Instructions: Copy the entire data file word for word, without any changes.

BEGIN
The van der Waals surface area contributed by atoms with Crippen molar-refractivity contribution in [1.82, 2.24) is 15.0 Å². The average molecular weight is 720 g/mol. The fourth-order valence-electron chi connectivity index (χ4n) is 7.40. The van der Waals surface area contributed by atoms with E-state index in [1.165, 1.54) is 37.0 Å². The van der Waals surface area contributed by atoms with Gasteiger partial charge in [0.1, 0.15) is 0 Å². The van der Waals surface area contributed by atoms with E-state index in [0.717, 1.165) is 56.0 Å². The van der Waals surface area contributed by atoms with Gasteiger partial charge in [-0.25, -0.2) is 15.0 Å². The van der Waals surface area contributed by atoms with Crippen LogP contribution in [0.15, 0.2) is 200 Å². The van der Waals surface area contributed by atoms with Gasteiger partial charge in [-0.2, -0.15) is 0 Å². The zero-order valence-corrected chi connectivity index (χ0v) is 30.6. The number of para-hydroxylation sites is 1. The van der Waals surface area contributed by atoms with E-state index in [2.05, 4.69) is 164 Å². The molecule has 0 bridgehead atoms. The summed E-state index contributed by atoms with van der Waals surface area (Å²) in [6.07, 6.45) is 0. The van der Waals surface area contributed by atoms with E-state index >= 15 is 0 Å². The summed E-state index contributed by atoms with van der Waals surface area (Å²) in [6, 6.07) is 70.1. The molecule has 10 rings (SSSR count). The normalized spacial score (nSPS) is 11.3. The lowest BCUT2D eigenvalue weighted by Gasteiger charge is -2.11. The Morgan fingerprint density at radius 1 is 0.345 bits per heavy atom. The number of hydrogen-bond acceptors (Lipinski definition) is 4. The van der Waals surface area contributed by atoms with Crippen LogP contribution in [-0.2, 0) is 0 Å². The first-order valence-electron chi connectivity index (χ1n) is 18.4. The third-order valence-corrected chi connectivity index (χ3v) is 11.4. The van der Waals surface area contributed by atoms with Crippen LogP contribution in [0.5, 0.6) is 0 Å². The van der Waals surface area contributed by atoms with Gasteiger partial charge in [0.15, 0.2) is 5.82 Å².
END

The van der Waals surface area contributed by atoms with Crippen molar-refractivity contribution in [1.82, 2.24) is 15.0 Å². The average molecular weight is 720 g/mol. The fourth-order valence-electron chi connectivity index (χ4n) is 7.40. The van der Waals surface area contributed by atoms with E-state index in [1.165, 1.54) is 37.0 Å². The van der Waals surface area contributed by atoms with Gasteiger partial charge in [0.1, 0.15) is 0 Å². The van der Waals surface area contributed by atoms with E-state index in [0.717, 1.165) is 56.0 Å². The van der Waals surface area contributed by atoms with Gasteiger partial charge in [-0.25, -0.2) is 15.0 Å². The van der Waals surface area contributed by atoms with Crippen LogP contribution in [0.15, 0.2) is 200 Å². The van der Waals surface area contributed by atoms with Gasteiger partial charge in [-0.2, -0.15) is 0 Å². The zero-order valence-corrected chi connectivity index (χ0v) is 30.6. The number of para-hydroxylation sites is 1. The van der Waals surface area contributed by atoms with E-state index in [2.05, 4.69) is 164 Å². The molecule has 0 bridgehead atoms. The summed E-state index contributed by atoms with van der Waals surface area (Å²) in [6.07, 6.45) is 0. The van der Waals surface area contributed by atoms with E-state index >= 15 is 0 Å². The summed E-state index contributed by atoms with van der Waals surface area (Å²) in [6, 6.07) is 70.1. The molecule has 10 rings (SSSR count). The normalized spacial score (nSPS) is 11.3. The lowest BCUT2D eigenvalue weighted by Gasteiger charge is -2.11. The Morgan fingerprint density at radius 1 is 0.345 bits per heavy atom. The number of hydrogen-bond acceptors (Lipinski definition) is 4. The van der Waals surface area contributed by atoms with Crippen LogP contribution in [-0.2, 0) is 0 Å². The first-order valence-electron chi connectivity index (χ1n) is 18.4. The third-order valence-corrected chi connectivity index (χ3v) is 11.4. The van der Waals surface area contributed by atoms with Crippen LogP contribution in [0.5, 0.6) is 0 Å². The van der Waals surface area contributed by atoms with Gasteiger partial charge in [0.15, 0.2) is 5.82 Å².